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The equations of motion for an elastic solid are given by

$$\begin{align} &\nabla \cdot \boldsymbol{\sigma} + \mathbf{f} = \rho \ddot{\mathbf{u}}\\ &\boldsymbol{\sigma} = \mathbb{C}\boldsymbol{\varepsilon}\\ &\boldsymbol{\varepsilon} = \frac{1}{2}\left(\nabla \mathbf{u} + [\nabla\mathbf{u}]^T\right) \end{align}$$

or in index notation

$$\begin{align} &\sigma_{ij,j} + f_i = \rho \ddot{u_i}\\ &\sigma_{ij} = C_{ijkl}\varepsilon_{kl}\\ &\varepsilon = \frac{1}{2}(u_{i,j} + u_{j,i}) \end{align}$$

$\mathbf{u}$ is the displacement vector, $\mathbf{f}$ is the body force (source term), $\boldsymbol{\sigma}$ is the stress tensor, $\mathbf{\varepsilon}$ is the strain tensor, and $\mathbb{C}$ is the stiffness tensor. In the case of isotropic solids the stiffness tensor is written in terms of two different constants, for unbounded domains, the equation admits two type of waves that are uncoupled and the criterion for stability is given by the worst case of the two different cases (i.e., the one with higher speed).

For transverse isotropic materials there are 5 independent parameters that define the tensor, and 3 types of waves (2 of them are coupled). In the more general case the number of parameters is 21 and the wave are coupled.

Question: How do you find the criterion for stability in a time marching algorithm for the general case?

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    $\begingroup$ How do you define "stability" and what kind of criteria are you looking for? $\endgroup$ – Wolfgang Bangerth Apr 29 '15 at 3:04
  • $\begingroup$ I'm looking for stability in an explicit numerical scheme. The equivalent of the CFL condition. $\endgroup$ – nicoguaro Apr 29 '15 at 3:05
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Wave equations like this can be rewritten as a hyperbolic system of first-order conservation laws:

$$q_t + \nabla \cdot F(q) = 0.$$

The stable time step for any explicit numerical discretization depends on the CFL number, which is proportional to the maximum wave speed appearing in the problem. That speed can be found by computing the eigenvalues of the Jacobian of the flux function, $F$ and taking the largest (in absolute value).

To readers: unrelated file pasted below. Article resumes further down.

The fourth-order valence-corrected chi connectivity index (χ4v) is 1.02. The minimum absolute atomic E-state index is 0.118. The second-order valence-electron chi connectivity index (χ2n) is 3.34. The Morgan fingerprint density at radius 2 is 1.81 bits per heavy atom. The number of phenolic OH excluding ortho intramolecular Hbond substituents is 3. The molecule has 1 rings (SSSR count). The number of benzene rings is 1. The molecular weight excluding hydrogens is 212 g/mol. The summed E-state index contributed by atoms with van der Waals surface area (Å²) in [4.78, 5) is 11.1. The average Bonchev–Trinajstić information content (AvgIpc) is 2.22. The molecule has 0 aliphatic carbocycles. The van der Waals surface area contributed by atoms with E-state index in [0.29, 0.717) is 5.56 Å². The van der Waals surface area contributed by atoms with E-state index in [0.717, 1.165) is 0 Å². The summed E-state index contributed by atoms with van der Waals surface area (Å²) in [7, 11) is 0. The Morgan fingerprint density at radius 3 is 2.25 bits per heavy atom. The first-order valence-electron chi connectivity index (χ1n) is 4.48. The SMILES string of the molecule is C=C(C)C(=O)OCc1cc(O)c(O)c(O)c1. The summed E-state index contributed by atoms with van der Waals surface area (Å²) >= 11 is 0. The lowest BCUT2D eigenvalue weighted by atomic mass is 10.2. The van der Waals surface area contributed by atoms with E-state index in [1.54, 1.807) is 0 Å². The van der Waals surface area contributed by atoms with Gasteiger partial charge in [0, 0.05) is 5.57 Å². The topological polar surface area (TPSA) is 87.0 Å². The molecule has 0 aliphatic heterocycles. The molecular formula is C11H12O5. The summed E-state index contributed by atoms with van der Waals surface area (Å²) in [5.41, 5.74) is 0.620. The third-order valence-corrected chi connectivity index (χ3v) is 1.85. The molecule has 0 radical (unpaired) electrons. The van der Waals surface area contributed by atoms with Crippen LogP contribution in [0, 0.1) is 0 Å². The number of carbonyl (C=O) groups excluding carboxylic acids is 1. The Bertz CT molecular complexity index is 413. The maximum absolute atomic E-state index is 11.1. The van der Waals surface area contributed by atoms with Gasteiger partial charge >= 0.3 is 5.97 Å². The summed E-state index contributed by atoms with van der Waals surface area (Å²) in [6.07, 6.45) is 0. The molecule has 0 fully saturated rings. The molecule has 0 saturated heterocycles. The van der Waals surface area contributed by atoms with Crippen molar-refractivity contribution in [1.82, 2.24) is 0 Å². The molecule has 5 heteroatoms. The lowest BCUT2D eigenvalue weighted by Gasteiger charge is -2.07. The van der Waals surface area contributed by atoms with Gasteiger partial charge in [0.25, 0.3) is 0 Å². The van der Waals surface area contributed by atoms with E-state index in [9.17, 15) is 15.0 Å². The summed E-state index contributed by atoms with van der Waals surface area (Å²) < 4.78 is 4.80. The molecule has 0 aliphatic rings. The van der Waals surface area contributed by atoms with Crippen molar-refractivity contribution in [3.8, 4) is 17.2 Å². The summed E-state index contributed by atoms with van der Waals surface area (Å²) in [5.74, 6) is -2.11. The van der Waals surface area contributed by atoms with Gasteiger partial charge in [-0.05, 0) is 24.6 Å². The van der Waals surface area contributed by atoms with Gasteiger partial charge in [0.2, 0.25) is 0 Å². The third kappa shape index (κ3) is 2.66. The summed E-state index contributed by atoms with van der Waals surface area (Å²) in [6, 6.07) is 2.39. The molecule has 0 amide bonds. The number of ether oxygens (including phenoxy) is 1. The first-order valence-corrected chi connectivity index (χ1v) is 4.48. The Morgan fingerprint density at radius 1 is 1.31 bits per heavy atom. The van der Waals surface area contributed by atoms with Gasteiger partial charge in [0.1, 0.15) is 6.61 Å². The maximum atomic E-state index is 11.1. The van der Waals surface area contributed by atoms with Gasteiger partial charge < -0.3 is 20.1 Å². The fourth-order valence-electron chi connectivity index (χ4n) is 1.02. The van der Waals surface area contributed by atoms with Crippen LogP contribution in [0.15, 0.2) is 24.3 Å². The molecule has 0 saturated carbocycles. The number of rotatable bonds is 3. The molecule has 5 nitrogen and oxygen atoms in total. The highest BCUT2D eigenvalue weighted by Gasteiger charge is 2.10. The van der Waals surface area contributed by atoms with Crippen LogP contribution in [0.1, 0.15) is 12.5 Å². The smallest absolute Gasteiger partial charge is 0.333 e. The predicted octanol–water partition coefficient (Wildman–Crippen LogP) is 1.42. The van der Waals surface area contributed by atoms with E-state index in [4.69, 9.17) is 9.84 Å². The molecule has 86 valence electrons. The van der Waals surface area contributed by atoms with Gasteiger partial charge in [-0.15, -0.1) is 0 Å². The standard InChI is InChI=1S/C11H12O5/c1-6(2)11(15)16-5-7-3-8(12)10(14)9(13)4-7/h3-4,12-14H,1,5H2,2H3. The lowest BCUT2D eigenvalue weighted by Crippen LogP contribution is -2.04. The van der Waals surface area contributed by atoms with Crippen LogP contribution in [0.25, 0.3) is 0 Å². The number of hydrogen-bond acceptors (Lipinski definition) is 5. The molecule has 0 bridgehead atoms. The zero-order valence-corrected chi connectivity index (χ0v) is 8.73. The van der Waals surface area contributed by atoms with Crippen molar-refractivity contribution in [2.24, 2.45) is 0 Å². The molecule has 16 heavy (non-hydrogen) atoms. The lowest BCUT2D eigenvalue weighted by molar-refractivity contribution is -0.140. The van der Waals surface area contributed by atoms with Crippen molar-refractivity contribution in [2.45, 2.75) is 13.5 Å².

In $d$ dimensions, $F$ has $d$ components and the proper analysis requires finding the eigenvalues of arbitrary linear combinations of those components. But for most systems, including elasticity, it is sufficient to look at the eigenvalues of each of the components of $F$.

A nice reference for this theory is LeVeque's text on finite volume methods. Elasticity is covered in detail in Chapter 22.

All the usual caveats regarding the CFL condition apply: it is a necessary but not usually sufficient condition for stability. But the sufficient condition for stability of a given discretization is generally given by the CFL condition multiplied by some constant. To find your stability criterion, you need to know both the maximum wave speed (based on the equations you're solving) and that constant (based on the discretization you're using).

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  • $\begingroup$ thanks for your answer. I studied the chapter in Leveque's book, and deduced the form of the matrices $A$, $B$ and $C$. And I reduced the characteristic polynomials to cubic equations, that, in general, are cumbersome to solve. To check your suggestion I simplify the equations to the transverse isotropic case, and the eigenvalues of each one are not the maxima of the speeds. I then computed the eigenvalues for linear combinations and they change depending on the direction (as described in the book). Is it necessary to find the maximum for all possible directions then? $\endgroup$ – nicoguaro Apr 29 '15 at 22:01
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In the case of an anisotropic material, the phase velocities of waves traveling through that material are determined by Christoffel's equation: \begin{equation} [\rho c^2\delta_{ij} - C_{ijkl}n_jn_l][u_k]=0 \end{equation} Here, $\rho$ is the density of the material, $c$ is the propagation velocity of the wave, $\delta$ is Kronecker's delta, $n_j$ is the unit vector in the direction $j$.